Diana's driver was in fact drunk
I don't know what the legal limit in France was at the time, but the driver had three times that amount in his blood. Conspiracy theorists, go home: the blood tested matched his DNA.
Officials continue to theorize that had she been wearing a seat belt, she might have survived. Not to be flip, but maybe her car was modified by school bus company.
BBC: Princess Diana's driver really was drunk
LONDON, England (AP) -- New DNA evidence proves the driver of Princess Diana's car was drunk on the night of her fatal crash in a Paris underpass in 1997, the British Broadcasting Corp. reported Saturday.
The tests confirm that original post-mortem blood samples were from driver Henri Paul and that he had three times the French legal limit of alcohol in his blood, the BBC said, quoting from a documentary it will screen Sunday.
Paul, Diana, 36, and her friend, Dodi Fayed, 42, were killed when their Mercedes crashed in the Pont d'Alma tunnel in Paris on August 31, 1997 while the couple were being followed by media photographers.
Rumors and conspiracy theories continue to swirl around the death of the former wife of Prince Charles, the heir to the British throne, despite a French judge's 1999 ruling that the crash was an accident. An investigation later concluded that Paul had been drinking and was driving at high speed.
Conspiracy theorists have claimed that Paul's blood samples were swapped with blood from someone else -- who was drunk -- and contended that the driver had not been drinking on the night Diana died.
An official British report into the crash, to be published on Thursday, is expected to find that her death was an accident.
The Observer newspaper said the report, compiled by former Metropolitan Police chief John Stevens, would conclude Paul was drunk at the time of the crash.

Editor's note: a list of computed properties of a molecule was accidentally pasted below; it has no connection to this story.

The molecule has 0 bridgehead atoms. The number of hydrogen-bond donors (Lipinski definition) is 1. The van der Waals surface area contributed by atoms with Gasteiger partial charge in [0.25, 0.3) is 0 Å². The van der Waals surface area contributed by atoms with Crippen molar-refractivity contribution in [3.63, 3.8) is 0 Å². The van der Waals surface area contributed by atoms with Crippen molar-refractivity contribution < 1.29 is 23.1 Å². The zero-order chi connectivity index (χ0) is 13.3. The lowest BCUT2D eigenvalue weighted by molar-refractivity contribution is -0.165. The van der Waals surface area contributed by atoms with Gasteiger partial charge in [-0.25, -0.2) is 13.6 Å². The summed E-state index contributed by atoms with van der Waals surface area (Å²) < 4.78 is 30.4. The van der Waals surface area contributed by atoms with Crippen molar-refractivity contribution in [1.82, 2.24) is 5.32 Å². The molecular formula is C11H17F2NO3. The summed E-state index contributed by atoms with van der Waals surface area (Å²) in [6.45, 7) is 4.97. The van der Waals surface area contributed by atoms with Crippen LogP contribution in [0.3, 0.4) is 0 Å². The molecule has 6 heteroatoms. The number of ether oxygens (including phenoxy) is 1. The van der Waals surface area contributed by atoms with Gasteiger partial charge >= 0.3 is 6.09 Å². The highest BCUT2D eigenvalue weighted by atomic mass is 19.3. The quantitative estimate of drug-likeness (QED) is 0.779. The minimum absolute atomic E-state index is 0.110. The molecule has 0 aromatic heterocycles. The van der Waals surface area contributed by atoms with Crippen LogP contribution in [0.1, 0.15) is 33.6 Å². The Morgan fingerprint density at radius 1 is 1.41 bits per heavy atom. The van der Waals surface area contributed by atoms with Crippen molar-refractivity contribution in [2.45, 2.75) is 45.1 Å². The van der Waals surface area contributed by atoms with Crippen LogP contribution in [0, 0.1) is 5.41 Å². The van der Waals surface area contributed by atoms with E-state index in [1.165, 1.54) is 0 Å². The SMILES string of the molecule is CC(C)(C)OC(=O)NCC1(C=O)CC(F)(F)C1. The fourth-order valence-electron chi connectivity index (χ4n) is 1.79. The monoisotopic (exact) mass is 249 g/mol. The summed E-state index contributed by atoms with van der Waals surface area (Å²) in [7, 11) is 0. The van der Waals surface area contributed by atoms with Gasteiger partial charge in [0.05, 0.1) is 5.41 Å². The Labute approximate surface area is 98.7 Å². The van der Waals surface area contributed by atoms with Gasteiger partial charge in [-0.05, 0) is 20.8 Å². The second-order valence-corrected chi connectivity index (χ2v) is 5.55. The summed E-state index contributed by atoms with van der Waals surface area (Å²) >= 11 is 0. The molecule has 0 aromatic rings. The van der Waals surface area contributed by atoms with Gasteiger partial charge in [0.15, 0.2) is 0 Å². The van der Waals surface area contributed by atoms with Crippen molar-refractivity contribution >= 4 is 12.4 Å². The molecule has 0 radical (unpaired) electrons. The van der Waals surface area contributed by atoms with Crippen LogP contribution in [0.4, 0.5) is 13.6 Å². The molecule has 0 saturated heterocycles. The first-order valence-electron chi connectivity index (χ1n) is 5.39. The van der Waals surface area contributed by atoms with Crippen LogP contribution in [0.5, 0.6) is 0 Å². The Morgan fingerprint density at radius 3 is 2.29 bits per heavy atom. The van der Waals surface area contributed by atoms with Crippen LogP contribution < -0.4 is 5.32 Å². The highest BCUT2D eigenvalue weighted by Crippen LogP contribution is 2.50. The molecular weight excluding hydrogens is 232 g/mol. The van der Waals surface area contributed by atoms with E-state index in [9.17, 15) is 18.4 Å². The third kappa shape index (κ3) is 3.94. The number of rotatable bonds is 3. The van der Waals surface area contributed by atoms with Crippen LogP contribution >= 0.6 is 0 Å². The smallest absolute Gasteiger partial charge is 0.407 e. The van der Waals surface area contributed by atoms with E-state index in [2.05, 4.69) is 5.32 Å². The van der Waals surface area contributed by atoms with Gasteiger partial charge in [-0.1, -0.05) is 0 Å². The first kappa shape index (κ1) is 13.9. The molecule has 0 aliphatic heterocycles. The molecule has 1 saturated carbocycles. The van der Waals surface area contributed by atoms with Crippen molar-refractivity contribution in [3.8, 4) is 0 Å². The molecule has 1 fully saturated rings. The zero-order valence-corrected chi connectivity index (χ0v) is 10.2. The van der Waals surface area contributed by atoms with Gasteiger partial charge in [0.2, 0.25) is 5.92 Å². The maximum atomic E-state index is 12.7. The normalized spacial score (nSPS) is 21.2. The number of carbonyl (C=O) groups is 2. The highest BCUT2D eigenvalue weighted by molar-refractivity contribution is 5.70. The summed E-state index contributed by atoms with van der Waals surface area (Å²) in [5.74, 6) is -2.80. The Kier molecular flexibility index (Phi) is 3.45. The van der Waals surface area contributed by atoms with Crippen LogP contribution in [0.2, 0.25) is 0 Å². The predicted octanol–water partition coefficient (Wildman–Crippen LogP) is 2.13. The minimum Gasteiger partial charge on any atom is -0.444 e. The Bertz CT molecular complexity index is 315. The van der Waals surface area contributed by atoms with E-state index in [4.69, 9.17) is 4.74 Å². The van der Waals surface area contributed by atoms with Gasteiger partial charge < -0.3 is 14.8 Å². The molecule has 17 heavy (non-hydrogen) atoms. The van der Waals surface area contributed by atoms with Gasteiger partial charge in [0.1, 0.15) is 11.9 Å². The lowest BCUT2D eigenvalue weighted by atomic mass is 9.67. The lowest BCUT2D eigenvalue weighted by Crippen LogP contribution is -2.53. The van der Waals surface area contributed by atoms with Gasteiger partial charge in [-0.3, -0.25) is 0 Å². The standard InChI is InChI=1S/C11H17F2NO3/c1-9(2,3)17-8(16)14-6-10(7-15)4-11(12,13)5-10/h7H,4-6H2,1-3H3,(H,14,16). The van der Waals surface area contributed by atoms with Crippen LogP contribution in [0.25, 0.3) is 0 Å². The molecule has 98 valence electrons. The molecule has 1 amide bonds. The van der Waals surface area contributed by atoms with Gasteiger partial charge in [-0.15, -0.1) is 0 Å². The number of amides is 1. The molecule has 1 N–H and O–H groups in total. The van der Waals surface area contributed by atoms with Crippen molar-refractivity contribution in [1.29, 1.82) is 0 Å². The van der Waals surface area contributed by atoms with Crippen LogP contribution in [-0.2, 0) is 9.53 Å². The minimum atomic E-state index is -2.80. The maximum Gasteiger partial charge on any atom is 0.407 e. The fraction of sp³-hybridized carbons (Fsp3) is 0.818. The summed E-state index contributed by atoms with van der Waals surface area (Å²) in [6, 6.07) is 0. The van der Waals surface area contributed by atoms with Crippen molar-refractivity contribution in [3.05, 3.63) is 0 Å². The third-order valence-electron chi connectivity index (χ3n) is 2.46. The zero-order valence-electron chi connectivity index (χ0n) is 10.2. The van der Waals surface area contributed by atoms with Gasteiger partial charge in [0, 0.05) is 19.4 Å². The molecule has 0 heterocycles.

But it is unlikely to stop the conspiracy theories. Among the report's findings, the newspaper said, was the fact the U.S. Secret Service was bugging Diana's phone on the night of her death without the approval of its British counterpart.
The newspaper said U.S. officials had assured Stevens the secretly recorded conversations shed no new light on her death.
It said Stevens' report would also confirm claims that Paul had been in the pay of the French intelligence services.
British police declined to comment on the BBC report or Stevens' investigation.
The BBC reported that an unidentified source with access to the French investigation had said that, within the past year, French officials took a DNA profile from Paul's blood samples and matched it with his parents' DNA, proving the samples had not been switched.
Prof. Andre Lienhart, who reviewed the emergency services' response for the French investigation, told the program, called "The Conspiracy Files," that a key factor in the accident was that Diana had not worn a seat belt.
"What is certain is that she was not wearing a seat belt and this made things worse," Lienhart was quoted as saying in extracts screened Saturday. "We would like to think that if she had been wearing a seat belt, we'd have been able to save her."
This week, a former judge who will preside over Diana's British inquest said preliminary hearings will be held in public and not in private, as had been planned, after a protest from Fayed's father, Mohammed Fayed, who owns Harrods department store.
The inquest, convened and then swiftly adjourned in 2004, is due to formally resume next year. Preliminary hearings will be held January 8-9 at the Royal Courts of Justice.
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